Mon, Jan 03, 2005 - Page 7 News List

Death toll rises in Buenos Aires fire

NIGHTCLUB TRAGEDY Families gathered at morgues to try to identify the dead, while protesters marched in a rally, demanding the city impose tougher safety codes


Relatives and friends of the victims of a fire at a nightclub last Thursday march in a rally along Corrientes Avenue in Buenos Aires, Argentina on Saturday. At least 184 people were killed and 714 injured when a fire erupted in the crowded nightclub 'Republica de Cromagnon' in downtown Buenos Aires, police said. Local media reported as many as 6,000 people may have been inside the club listening to a band called 'Callejeros.'


Anguished families struggled to identify bodies and plan funerals for relatives killed in a Buenos Aires nightclub fire, as the toll rose to 186 dead and more than 700 injured.

Investigators believe the fire started when someone set off a flare that ignited the foam ceiling, and that the victims had trouble evacuating because the emergency exits were reportedly locked and the building was overcrowded.

The club's owner, Omar Chaban, was being held by authorities pending an investigation into Thursday's inferno.

Police said there were also looking for three business partners of Chaban's who have not contacted investigators since the fire.

Authorities on Saturday raised the death toll to 186 from 174 after new deaths were reported. About 100 people remained in critical care in city hospitals.

Several hundred people later Saturday marched near the Cromagnon Republic nightclub, calling on city officials to toughen safety codes for concert halls and rock clubs.

"We have to ensure this never happens again," said Jorge Viegas Mendes, whose 18-year-old son, Cristian, died in the blaze.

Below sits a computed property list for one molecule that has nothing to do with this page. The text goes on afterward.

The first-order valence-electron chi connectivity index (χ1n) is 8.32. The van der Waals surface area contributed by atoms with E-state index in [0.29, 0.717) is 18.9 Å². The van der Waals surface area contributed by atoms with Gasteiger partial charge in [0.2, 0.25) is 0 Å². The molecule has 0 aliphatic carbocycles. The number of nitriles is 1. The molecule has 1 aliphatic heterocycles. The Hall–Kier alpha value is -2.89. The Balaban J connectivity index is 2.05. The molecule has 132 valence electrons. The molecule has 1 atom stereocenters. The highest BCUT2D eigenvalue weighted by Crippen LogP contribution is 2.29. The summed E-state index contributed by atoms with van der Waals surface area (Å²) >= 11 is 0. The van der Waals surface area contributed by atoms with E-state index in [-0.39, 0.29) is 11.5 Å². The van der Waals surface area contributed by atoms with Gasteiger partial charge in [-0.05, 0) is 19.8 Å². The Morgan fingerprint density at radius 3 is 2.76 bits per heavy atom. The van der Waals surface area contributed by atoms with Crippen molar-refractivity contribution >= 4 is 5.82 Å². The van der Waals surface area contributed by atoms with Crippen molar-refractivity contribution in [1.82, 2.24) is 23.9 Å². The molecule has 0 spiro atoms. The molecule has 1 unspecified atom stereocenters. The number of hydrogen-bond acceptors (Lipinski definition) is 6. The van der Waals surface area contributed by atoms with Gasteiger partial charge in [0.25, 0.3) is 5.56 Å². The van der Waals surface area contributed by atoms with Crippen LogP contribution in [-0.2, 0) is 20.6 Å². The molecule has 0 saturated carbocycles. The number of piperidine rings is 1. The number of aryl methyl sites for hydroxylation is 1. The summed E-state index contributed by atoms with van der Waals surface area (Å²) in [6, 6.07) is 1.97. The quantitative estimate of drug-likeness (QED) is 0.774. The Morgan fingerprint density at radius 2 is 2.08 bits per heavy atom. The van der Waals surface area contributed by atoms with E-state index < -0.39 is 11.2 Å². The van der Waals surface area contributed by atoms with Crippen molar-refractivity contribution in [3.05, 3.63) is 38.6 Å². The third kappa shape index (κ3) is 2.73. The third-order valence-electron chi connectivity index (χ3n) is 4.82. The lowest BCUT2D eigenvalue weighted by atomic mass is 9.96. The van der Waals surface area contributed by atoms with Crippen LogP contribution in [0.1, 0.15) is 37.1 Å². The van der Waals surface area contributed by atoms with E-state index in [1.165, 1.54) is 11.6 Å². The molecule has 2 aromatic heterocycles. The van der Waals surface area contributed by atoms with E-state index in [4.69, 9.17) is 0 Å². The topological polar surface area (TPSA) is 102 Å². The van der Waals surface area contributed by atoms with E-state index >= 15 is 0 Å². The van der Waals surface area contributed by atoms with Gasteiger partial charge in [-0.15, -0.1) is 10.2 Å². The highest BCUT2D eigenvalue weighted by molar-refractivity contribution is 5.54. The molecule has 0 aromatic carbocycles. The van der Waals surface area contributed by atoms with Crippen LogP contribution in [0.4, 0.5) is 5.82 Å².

About 4,000 people, most teenagers, were inside the club for a concert by Argentine rock band Los Callejeros when the fire broke out. The building has a capacity for only 1,500 people, city officials said.

The fire triggered a stampede for the exits as the concert hall filled with choking black smoke. Survivors told of people struggling to force open emergency exits, which authorities said were either tied shut or padlocked to prevent people from entering without paying. Many of the victims died from smoke inhalation, city officials said.

Dozens of families gathered at the city's morgues to identify the bodies of relatives while volunteer psychologists circulated among the crowd hoping to console relatives.

Some were still searching for lost loved ones, and frantically scanned lists of the injured, disappeared, and dead posted near the morgue.

One woman, Paula Espindolam, said she had not been able to find her 30-year-old cousin two days after the blaze.

"She's on the list of the disappeared, but we don't know if she's dead or injured. I've searched the hospitals, everywhere, but haven't been able to find her," she said.

Officials said more than a dozen people believed to have been inside the nightclub remain unaccounted for and Argentine media published lists with descriptions of the missing -- many of them teenagers -- with details of clothing, tattoos, and hair and eye color in an effort to help locate them.

At least 72 victims have been identified, officials said, but the process was being slowed since many of the dead were teenagers who had not been carrying identification.

At the site of the club in a working-class Buenos Aires neighborhood, Argentines left candles, flowers and a small group held hands and bowed their heads in prayer to remember the victims.

Investigators said they had identified three people believed to have launched the flare that ignited the fire, but were trying to determine if they could be among the dead.

Police said they were also investigating survivor accounts that a bathroom inside the nightclub had been used as a makeshift nursery, where parents left their kids during the show.

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